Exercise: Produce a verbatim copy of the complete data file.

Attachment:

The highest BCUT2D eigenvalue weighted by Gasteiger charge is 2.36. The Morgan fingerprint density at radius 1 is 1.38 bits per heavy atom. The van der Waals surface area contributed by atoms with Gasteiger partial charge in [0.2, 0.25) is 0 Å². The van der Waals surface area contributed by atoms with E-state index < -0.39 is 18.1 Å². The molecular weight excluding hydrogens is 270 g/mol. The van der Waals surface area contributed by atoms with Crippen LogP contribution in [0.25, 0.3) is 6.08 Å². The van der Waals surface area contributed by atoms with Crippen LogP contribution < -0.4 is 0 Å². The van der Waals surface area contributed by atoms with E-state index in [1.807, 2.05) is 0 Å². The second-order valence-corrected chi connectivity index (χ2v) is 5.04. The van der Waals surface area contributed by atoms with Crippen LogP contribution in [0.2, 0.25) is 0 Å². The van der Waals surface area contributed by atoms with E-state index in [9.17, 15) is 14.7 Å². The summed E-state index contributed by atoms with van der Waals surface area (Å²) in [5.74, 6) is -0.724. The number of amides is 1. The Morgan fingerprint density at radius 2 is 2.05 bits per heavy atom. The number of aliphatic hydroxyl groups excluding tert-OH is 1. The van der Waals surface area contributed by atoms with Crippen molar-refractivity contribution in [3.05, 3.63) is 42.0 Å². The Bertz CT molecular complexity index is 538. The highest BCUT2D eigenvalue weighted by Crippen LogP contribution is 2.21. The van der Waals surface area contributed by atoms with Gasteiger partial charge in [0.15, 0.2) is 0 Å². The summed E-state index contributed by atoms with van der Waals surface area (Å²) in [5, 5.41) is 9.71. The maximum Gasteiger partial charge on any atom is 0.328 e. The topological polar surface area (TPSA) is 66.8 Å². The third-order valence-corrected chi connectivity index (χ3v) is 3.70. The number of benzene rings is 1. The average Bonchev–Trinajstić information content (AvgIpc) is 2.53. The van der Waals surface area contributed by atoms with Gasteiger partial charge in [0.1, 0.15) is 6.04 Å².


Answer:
The highest BCUT2D eigenvalue weighted by Gasteiger charge is 2.36. The Morgan fingerprint density at radius 1 is 1.38 bits per heavy atom. The van der Waals surface area contributed by atoms with Gasteiger partial charge in [0.2, 0.25) is 0 Å². The van der Waals surface area contributed by atoms with E-state index < -0.39 is 18.1 Å². The molecular weight excluding hydrogens is 270 g/mol. The van der Waals surface area contributed by atoms with Crippen LogP contribution in [0.25, 0.3) is 6.08 Å². The van der Waals surface area contributed by atoms with Crippen LogP contribution < -0.4 is 0 Å². The van der Waals surface area contributed by atoms with E-state index in [1.807, 2.05) is 0 Å². The second-order valence-corrected chi connectivity index (χ2v) is 5.04. The van der Waals surface area contributed by atoms with Crippen LogP contribution in [0.2, 0.25) is 0 Å². The van der Waals surface area contributed by atoms with E-state index in [9.17, 15) is 14.7 Å². The summed E-state index contributed by atoms with van der Waals surface area (Å²) in [5.74, 6) is -0.724. The number of amides is 1. The Morgan fingerprint density at radius 2 is 2.05 bits per heavy atom. The number of aliphatic hydroxyl groups excluding tert-OH is 1. The van der Waals surface area contributed by atoms with Crippen molar-refractivity contribution in [3.05, 3.63) is 42.0 Å². The Bertz CT molecular complexity index is 538. The highest BCUT2D eigenvalue weighted by Crippen LogP contribution is 2.21. The van der Waals surface area contributed by atoms with Gasteiger partial charge in [0.15, 0.2) is 0 Å². The summed E-state index contributed by atoms with van der Waals surface area (Å²) in [5, 5.41) is 9.71. The maximum Gasteiger partial charge on any atom is 0.328 e. The topological polar surface area (TPSA) is 66.8 Å². The third-order valence-corrected chi connectivity index (χ3v) is 3.70. The number of benzene rings is 1. The average Bonchev–Trinajstić information content (AvgIpc) is 2.53. The van der Waals surface area contributed by atoms with Gasteiger partial charge in [0.1, 0.15) is 6.04 Å².